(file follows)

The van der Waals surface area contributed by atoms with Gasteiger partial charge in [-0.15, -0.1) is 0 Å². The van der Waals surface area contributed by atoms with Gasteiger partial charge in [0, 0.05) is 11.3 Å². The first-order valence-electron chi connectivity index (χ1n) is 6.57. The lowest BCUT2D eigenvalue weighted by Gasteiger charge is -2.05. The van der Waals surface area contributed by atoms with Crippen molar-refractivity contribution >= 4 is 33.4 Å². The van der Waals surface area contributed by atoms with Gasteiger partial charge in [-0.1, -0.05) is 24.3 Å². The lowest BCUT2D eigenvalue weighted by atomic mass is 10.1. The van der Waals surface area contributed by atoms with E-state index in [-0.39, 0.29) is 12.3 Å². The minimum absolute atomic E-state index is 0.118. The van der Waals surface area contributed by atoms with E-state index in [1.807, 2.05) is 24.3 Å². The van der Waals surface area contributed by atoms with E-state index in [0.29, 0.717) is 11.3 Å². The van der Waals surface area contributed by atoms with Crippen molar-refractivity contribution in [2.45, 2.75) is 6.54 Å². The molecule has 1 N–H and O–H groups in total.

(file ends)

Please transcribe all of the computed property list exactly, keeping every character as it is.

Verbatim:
The van der Waals surface area contributed by atoms with Gasteiger partial charge in [-0.15, -0.1) is 0 Å². The van der Waals surface area contributed by atoms with Gasteiger partial charge in [0, 0.05) is 11.3 Å². The first-order valence-electron chi connectivity index (χ1n) is 6.57. The lowest BCUT2D eigenvalue weighted by Gasteiger charge is -2.05. The van der Waals surface area contributed by atoms with Crippen molar-refractivity contribution >= 4 is 33.4 Å². The van der Waals surface area contributed by atoms with Gasteiger partial charge in [-0.1, -0.05) is 24.3 Å². The lowest BCUT2D eigenvalue weighted by atomic mass is 10.1. The van der Waals surface area contributed by atoms with E-state index in [-0.39, 0.29) is 12.3 Å². The minimum absolute atomic E-state index is 0.118. The van der Waals surface area contributed by atoms with E-state index in [1.807, 2.05) is 24.3 Å². The van der Waals surface area contributed by atoms with E-state index in [0.29, 0.717) is 11.3 Å². The van der Waals surface area contributed by atoms with Crippen molar-refractivity contribution in [2.45, 2.75) is 6.54 Å². The molecule has 1 N–H and O–H groups in total.